Silvia blushed and turned her head away.

Mitch looked back to me. “So Vanessa calling you the ‘ice eye friend’ was…”

“True.” I said, “Silvia and I are friends.”

He stood there for a second trying to comprehend all of what he just learned.

“Silvia came up with the vendetta part of Princess Vendetta.” I said.

“Really?” Mitch looked at Silvia, who nodded, “That’s really funny you know,” he said.
Silvia smiled, “Thanks, Olivia seemed to think so.” She smiled at me.

Mitch smiled at Silvia, “You know I’ve never heard you speak before.” He said.

“I hadn’t either until Thursday.” I said.

She blushed, “I guess I was just afraid.”

“Of what?” I said, “You’re really funny and nice.”

Mitch nodded his agreement.

“Thanks,” She said, “You guys are really awesome. Even you, Mr. Crush.”

Mitch blushed; he had given up on ever denying this stuff, it was so obvious anyway.

“I wanna show you something, Silvia.” I said, “It’s a place where we can talk and have no one interrupt.”

Mitch’s eyes widened; he knew exactly where I was talking about; my island. I had never shown anyone my island, not even Mitch, not even my mom.

We said goodbye to Mitch and then I led her to the lake. Once we got to the right place in path I showed Silvia how to jump correctly onto the island without getting wet. She almost missed and showered mud on us as she landed. She apologized profusely as I led her to the center. She only stopped apologizing when her breath was taken by the beautiful clearing showered with leaves and flower petals.

“This is…it’s just…it’s…wow…” she was speechless.

“I worked tirelessly to make it perfect. Now let’s see…where did I put that thing? It should be right around….here!” I brushed off some flower petals to reveal a picnic blanket wrapped in plastic. I took off the plastic and laid out the blanket. We sat down and she leaned back and let her yellow eye see the sun. I wondered how often she let that happen.

Seeing how happy I was at seeing her happy, she decided it was the right time to tell me what she had originally wanted to.

“I can trust you, can’t I?” She sounded like she believed it.

“Of course. I swear I won’t tell. Not even Mitch. Not after the lecture you gave me.” I smiled playfully.

She seemed too serious to notice my playful tone. “Good.” she said, “because I’m about to explain to you my biggest hatred of myself, and my most intense and deepest secret.”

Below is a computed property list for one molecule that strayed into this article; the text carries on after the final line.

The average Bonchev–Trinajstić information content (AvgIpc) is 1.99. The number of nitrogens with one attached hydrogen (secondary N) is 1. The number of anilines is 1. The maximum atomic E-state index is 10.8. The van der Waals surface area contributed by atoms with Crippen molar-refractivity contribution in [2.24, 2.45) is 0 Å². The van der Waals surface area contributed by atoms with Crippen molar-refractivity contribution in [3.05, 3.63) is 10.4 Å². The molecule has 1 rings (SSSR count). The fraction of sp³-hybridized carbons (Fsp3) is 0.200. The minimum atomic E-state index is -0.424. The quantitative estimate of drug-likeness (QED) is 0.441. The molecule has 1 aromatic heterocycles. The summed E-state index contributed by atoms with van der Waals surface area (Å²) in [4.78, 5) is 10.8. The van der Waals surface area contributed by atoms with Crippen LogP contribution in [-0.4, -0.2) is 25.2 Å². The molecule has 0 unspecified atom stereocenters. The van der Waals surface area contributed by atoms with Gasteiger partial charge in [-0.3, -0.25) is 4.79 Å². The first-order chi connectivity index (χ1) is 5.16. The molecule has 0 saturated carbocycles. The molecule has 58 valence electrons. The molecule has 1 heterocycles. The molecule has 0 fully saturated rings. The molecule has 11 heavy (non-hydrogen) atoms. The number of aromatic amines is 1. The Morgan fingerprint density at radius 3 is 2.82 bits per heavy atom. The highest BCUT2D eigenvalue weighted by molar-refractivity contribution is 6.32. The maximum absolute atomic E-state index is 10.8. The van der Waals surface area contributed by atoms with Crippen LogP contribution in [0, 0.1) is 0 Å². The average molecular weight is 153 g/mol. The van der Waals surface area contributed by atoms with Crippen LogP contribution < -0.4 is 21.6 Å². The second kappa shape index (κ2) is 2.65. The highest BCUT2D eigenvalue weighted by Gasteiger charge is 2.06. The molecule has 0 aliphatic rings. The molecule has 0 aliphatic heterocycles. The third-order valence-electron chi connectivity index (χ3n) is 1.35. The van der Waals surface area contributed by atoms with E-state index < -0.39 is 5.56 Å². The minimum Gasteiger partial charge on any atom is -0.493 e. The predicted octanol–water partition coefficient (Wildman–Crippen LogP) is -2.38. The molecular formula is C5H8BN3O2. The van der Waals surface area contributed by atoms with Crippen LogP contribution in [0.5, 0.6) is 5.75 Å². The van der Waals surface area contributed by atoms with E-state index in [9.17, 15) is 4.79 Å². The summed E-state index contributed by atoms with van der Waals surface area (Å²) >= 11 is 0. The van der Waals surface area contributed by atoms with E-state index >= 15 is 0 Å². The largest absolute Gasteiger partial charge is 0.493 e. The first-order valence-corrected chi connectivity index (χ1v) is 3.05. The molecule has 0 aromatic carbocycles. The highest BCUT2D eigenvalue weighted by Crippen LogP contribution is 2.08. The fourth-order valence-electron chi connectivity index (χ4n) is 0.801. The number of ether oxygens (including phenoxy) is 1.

Her eye. I knew right away. I nodded and sat up, facing her, all traces of my playful smile wiped away.

“Okay.” She took a deep breath and then began her tale of hurt. “My parents got married the day after I was born. My mom felt kind of obliged to marry him, but she didn’t really love him. The day I was born I was declared a freak of science because of this,” she pointed to her yellow eye, “it was a reminder of the hardest time in my mother’s life. And it was a curse. Obviously, it wasn’t normal; it’s not every day you see a girl with two different colored eyes, especially not one blue and one yellow. My blue eye came from my mom; her eyes are that color. The yellow one came from my dad.”

“Wait,” I said, “your dad had yellow eyes?”

“Kind of,” she said, “My dad’s natural eye color was black, but he got a disease that caused his eye to turn yellow and it didn’t go away. The color that is, the disease did, and somehow it got into his genes or something and passed it on to me. That’s part of why it was so weird.” She paused there.

“Is that the end?” I asked warily.

“No.” She said, “It’s the beginning. It’s like a preface to the story, a painful, painful story.” She took a deep, shaky breath. I could see the tears brimming in her eyes clearly in the sunshine.

I slid up next to her and gave her a one-armed hug.

She smiled at me, breathed one more time and then continued. “I grew up three years with that man. My biological father, yes, but not my dad, never my dad. He abused my mother. And he abused me.”

I couldn’t help but stare in shock; I had never known someone who had been abused. I couldn’t imagine how someone could do something like that; abusing someone who didn’t deserve it. I though it was like a terrible fate; to have to face that fear, pain, and torture every day.

“He would hit my mother and terrorize me. He seemed to know every niche of the house we lived in. He knew all my hiding places. All the ones in the house anyway. He didn’t know about the little cave out back under the deck, but it was rare I could get out of the house. Just imagine, a little one, two, three year old girl trying to get out of the house to get away from daddy. Believe me; it’s much worse than it sounds.”

“Much worse?” I couldn’t imagine it could get any worse, this story of hers. I but had no idea.

“Yes.” She said. “Finally my mom was fed up. The night before the day of my third birthday we stole away as soon as he had passed out on the couch from too much beer. We took very little, my doll, a couple pairs of clothes and my travel bed. My mom took even less for herself; three pairs of clothes and two books—I found out later one was my baby book; the other was her drawing journal. She was an artist.” Silvia took another breath. “We bought new clothes and moved far away. We spent two years with my mother’s sister to let my mom’s bruises heal.